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CES 2023: The best health and well-being gadgets you’re likely going to use in the future

by Ozva Admin
CES 2023: The best health and well-being gadgets you’re likely going to use in the future

The CES tech show in Las Vegas has been packed with health gadgets this year, as technology continues to make great strides when it comes to helping consumers better understand their overall wellness.

Here’s our pick of the best on display.

Withings Smart Toilets

We had to start with Withings’ “urine lab.” This device provides an immediate snapshot of the body’s balance by monitoring and detecting a wide variety of biomarkers found in urine.

The device is only 90mm in diameter and fits inside most toilet bowls. The results are then sent to a smartphone app, which provides analysis and recommendations based on the data.

The company says it’s planning two different consumer products; one aimed at hospitals and other healthcare settings, the other for consumers.

“Urine actually has more than 3,000 metabolites. So a lot of information that’s not normally used much today because it’s so difficult,” Elizabeth Coleon of Withings told the Associated Press.

“Most people don’t like to go and get a urinalysis. Typically people will go once a year instead of being able to look at that information regularly and get the longitudinal data, which can give a lot more information to improve health,” she added.

Healthy Selfies from Caducy

Caducy, a device created by another French company called i-Virtual, measures health data in a different way.

Thanks to a 30-second selfie video, analysis is done in the cloud using artificial intelligence and deep learning algorithms, including computer vision and signal processing.

The app then provides information including heart rate, breathing rate and stress level, a way for remote consultation, according to the company.

“So what we’re looking for, we’re looking for facial skin,” said Gael Constancin, founder and CEO of i-Virtual.

“And with what we see, we see the blood moving through the skin. So, it’s a signal analysis. We measure the purest wave by a signal analysis directly on the person’s face and the respiratory rate, we just look at the thorax and we count, we count the movement”.

German Bionic Exoskeleton Suits

Judging by what we saw at CES this week, another technology that could help us in the future is exoskeletons.

With more and more items being shipped around the world, it’s a strain for warehouse workers whose jobs require heavy lifting.

It’s a problem that German Bionic is working to fix with the Apogee exoskeleton suit.

The sixth iteration of the product, the Apogee is a lighter, stronger version and helps the user more easily lift items up to 30kg.

“So the product is an active lifting exoskeleton, all powered by a single 40-volt battery. And essentially what it does when you lean over, it knows your position relative to the ground,” said David Mack of German Bionic.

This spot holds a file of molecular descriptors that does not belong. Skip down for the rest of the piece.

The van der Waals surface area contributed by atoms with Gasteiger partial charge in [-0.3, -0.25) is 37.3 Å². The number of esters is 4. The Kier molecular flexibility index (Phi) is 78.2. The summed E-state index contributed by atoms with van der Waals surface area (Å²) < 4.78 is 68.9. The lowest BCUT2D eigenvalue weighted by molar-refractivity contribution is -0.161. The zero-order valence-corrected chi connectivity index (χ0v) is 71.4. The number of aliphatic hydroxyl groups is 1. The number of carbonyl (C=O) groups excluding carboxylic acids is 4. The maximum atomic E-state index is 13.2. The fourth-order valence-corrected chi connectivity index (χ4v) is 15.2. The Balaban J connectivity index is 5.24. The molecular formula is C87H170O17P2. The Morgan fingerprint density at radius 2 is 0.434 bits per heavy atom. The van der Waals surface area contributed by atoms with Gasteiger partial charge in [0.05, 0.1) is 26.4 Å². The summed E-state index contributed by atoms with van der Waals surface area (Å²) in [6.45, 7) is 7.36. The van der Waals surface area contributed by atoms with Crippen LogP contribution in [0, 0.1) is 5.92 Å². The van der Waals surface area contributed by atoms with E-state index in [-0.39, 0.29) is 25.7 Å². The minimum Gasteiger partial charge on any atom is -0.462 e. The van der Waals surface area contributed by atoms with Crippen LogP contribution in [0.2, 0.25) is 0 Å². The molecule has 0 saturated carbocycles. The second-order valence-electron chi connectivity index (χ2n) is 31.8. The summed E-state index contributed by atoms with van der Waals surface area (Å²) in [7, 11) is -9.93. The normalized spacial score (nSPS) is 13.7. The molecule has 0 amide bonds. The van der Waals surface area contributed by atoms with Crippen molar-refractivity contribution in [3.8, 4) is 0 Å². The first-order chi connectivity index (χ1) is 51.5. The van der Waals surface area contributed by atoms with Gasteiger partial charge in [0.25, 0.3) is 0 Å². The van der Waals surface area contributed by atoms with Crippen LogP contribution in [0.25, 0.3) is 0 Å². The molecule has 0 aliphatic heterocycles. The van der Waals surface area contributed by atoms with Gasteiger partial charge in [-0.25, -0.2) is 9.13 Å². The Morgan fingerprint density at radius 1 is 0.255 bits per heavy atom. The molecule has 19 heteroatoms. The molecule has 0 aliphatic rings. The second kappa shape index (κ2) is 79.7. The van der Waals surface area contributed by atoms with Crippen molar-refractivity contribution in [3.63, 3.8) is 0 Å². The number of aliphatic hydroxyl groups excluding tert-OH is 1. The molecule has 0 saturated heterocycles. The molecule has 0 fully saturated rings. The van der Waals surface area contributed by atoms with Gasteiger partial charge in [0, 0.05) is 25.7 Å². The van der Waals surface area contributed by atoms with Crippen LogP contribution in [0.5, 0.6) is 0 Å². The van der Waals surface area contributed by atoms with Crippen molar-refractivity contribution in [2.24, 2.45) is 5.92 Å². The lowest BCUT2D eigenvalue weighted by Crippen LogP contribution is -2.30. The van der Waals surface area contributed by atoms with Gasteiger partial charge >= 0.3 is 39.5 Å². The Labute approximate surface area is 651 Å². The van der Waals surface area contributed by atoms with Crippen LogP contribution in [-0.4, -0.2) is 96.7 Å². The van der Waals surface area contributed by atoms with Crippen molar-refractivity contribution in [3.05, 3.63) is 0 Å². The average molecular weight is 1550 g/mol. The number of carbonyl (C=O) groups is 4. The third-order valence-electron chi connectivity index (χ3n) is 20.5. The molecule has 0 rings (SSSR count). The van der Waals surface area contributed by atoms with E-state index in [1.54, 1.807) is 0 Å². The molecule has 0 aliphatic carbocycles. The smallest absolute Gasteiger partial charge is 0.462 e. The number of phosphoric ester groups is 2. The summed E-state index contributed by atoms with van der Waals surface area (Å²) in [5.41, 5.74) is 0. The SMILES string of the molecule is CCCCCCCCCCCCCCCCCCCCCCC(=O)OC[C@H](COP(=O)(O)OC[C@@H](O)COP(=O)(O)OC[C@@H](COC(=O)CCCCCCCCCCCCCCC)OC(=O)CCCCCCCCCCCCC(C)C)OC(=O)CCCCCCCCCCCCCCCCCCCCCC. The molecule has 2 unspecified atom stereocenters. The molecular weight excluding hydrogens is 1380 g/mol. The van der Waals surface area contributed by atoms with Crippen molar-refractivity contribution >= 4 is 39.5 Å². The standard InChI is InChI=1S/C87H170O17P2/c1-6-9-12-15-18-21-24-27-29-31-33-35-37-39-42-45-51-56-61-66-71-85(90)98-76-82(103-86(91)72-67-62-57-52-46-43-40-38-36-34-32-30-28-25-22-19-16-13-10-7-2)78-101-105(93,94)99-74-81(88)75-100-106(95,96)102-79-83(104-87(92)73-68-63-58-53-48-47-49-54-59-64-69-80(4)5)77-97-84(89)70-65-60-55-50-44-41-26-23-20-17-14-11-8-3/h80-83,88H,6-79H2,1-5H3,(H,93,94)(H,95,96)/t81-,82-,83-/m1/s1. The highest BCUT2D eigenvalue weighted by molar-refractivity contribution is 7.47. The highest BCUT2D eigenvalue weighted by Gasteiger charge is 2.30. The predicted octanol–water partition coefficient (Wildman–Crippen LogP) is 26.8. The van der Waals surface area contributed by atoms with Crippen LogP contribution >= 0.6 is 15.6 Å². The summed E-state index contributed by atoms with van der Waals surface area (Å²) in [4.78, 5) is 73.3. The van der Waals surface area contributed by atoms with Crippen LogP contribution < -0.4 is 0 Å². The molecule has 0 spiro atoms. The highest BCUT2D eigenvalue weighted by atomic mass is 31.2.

“Then when you start to stand up again, it will sense those movements and pick you up, compensating for almost 30kg of lifting force.”

hello air

Another robot on the show floor is Aeo, a new robot with a mission to clean. It’s a busy life, but he’s still found time to snap a few selfies with visitors, including Euronews Next deputy editor Natalie Huet.

The multi-talented robot can be used for patrol and delivery services currently deployed in Japan, Hong Kong and Taipei.

“We built Aeo as a multi-function robotic platform, so we could do many, many use cases. And one example is UV disinfection,” explains Dan Haddick of the manufacturers, Aeolus Robotics.

“We responded very quickly a couple of years ago during the pandemic and created this unique solution that has been very popular with senior care facilities, hospitals, and public transportation.”

Chillax Care AI Baby Monitors

Another device used to monitor humans (although only the little ones) is the Chillax Care, an AI-powered baby monitor.

The company says its app analyzes microscopic movements while babies sleep to provide a high level of precision.

It can tell parents if their baby is sleeping on their stomach or if there is a breathing problem. Over time, they will even be able to measure the respiratory rate.

Jon Budgen of Chillax Care says the camera looks for a number of different features, “Head, neck, back, legs, and determines if the baby is in a proper sleeping position to help prevent things like SIDS. And the algorithm will learn with the time which one is the baby”. head is seen, when he or she is face up or face down.

“If there is a compromised position, the baby sleeping with mum and dad will get an alert via our Chillax Care app and then they can come and make sure everything is okay with the baby in the nursery.”

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